The Gospel of Elvis

In the book God?: A Debate Between a Christian and an Atheist, William Lane Craig (debating Walter Sinnott-Armstrong) makes the following argument for why God chooses to remain hidden:

“Could God reveal himself more clearly?” Of course, He could: He could have inscribed the label “Made by God” on every atom or planted a neon cross in the heavens with the message “Jesus Saves.” But why would He want to do such a thing?

…[T]here is no reason at all to think that if God were to make His existence more manifest, more people would come into a saving relationship with Him.

…In the Old Testament God is described as revealing Himself to His people in manifest wonders: the plagues upon Egypt, the pillar of fire and smoke, the parting of the Red Sea. But did such wonders produce lasting heart-change in the people? No, Israel fell into apostasy with tiresome repetitiveness. If God were to inscribe His name on every atom or place a neon cross in the sky, people might believe that He exists, all right, but what confidence could we have that after time they would not begin to chafe under the brazen advertisements of their Creator and even come to resent such effrontery? (p.109)

This argument, like many made by Christian apologists, displays a bizarre ignorance of human psychology. If God were to clearly show his existence, it would not cause more people to worship him? Really?

If anything, human beings are too willing to worship and to follow. The great number of cults and sects that have sprung up in every era testifies to this; most of them have followed leaders who made only the flimsiest, most easily debunked pretense of having supernatural powers. (Sathya Sai Baba and Uri Geller, for example, have attracted significant followings despite performing only “miracles” that could easily be duplicated by sleight of hand.) To claim that an actual god which manifested itself and displayed real supernatural powers would not attract a vast following is to speak in total contradiction to everything that history and psychology teaches about humans’ gullibility and eagerness to be led.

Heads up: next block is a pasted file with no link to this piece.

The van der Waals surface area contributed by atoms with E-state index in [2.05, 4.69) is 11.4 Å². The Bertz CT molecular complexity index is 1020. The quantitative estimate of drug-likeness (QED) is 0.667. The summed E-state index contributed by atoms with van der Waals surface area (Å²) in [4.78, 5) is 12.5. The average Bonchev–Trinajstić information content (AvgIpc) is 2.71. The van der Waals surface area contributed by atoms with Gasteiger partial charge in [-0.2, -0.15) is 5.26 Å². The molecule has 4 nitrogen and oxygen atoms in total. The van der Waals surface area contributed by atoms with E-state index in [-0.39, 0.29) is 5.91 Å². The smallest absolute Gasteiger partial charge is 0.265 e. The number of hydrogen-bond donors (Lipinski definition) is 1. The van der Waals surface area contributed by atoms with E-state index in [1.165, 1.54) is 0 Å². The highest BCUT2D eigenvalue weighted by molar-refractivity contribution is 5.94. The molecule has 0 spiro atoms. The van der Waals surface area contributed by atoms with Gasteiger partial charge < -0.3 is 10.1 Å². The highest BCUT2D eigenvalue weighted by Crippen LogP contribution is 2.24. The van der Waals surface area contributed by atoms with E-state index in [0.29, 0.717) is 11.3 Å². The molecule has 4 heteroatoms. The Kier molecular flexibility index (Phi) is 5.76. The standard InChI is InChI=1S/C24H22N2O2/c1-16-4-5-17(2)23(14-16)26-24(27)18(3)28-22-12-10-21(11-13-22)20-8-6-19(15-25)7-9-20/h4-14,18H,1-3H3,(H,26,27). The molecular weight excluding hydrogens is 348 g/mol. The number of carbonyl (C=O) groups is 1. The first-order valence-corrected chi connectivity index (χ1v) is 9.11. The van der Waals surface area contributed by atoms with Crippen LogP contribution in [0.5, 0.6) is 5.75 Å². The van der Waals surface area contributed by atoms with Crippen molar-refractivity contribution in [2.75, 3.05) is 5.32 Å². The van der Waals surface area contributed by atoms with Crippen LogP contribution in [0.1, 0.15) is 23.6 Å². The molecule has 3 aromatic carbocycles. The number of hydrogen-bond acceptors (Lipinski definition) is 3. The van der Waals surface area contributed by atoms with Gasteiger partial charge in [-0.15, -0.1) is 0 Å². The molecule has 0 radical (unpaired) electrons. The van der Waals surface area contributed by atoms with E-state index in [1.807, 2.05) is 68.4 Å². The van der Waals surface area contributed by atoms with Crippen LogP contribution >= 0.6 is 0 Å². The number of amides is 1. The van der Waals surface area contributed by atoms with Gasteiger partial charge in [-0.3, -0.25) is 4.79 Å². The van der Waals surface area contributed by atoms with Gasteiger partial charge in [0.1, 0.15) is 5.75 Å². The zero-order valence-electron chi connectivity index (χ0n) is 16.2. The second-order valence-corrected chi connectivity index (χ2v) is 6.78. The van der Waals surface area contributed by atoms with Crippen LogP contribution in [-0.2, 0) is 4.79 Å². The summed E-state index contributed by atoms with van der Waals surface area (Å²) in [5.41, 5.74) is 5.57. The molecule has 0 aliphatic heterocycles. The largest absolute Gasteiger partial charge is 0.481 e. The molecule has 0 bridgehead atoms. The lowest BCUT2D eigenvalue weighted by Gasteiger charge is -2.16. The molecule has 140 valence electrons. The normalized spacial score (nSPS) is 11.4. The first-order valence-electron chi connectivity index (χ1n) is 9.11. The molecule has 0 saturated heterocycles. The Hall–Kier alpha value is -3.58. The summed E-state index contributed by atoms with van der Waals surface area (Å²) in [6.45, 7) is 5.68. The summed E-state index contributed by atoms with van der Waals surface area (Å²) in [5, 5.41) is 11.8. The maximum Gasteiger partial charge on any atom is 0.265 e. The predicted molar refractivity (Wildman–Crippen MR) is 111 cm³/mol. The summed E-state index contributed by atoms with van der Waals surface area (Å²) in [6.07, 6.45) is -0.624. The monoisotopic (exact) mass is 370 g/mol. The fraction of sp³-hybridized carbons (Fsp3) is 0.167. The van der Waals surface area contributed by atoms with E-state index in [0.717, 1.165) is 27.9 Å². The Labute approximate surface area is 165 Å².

Fanatically devoted followings sometimes spring up even around figures that make no explicit effort to attract them. I can give no better example than the cult of Elvis Presley, which among his most devoted fans has taken on many of the trappings of a latter-day religion. His Graceland estate is a major destination for pilgrimage to this day. Every year, his fans still hold a candlelight vigil on the anniversary of his death. The most hardcore fans, the ones who knew Elvis while he was alive, were called the “gate people” for their habit of sitting outside the gates of his mansion, every day, simply waiting for a chance to see him. The ones who met him, who saw him in person or got gifts or letters from him, treasure them to this day as if they were holy relics. (A lock of Elvis’ hair once sold at auction for over $100,000.) And, to this day, there are people who pattern their entire lives around imitating him.

In fact, during his lifetime Elvis claimed to have paranormal – even miraculous – powers:

His stepbrother and bodyguard, David Stanley, wrote a chapter ‘My Brother the Mystic’ in his book Life with Elvis, in which he alleges that Elvis could heal by touch and move clouds in the sky. When threatened with a violent thunderstorm during a car journey ‘Elvis stuck his right hand out of the sunroof and started talking to the clouds. “I order you to let us pass through”… and the amazing thing was that the clouds did exactly as he asked them to. They split right down the middle.

And, of course, to this day there’s widespread speculation that he didn’t really die. I can readily imagine that if Elvis during his lifetime had ever said, “I am the Son of God,” by now he’d have a following that would easily equal some of the established churches, and people would be busily inventing posthumous miracles to attribute to him. (Similar stories have already begun to pop up around the late Pope John Paul II.) In time, as these stories became diffused and exaggerated, Elvis worship could well blossom into a bona fide religion.

If a mere singer could attract this kind of devotion – and still does, decades after his death – then it surpasses belief to claim, as Craig does, that an actual appearance of God in the flesh would not attract a far larger following and worship. People do not become jaded and disenchanted by being able to see and touch their idols; it only inspires them to greater heights of devotion. Craig’s assertions to the contrary are in total conflict with reality.

Of course, the real reason he must maintain such risible assertions is that there are no manifestations. Thus, Craig must find a post-hoc means of rationalizing this to be consistent with his preexisting belief in God. Given those constraints, the solution he comes up with seems like the only feasible one. But it still fails to accord with well-known facts about reality and human nature.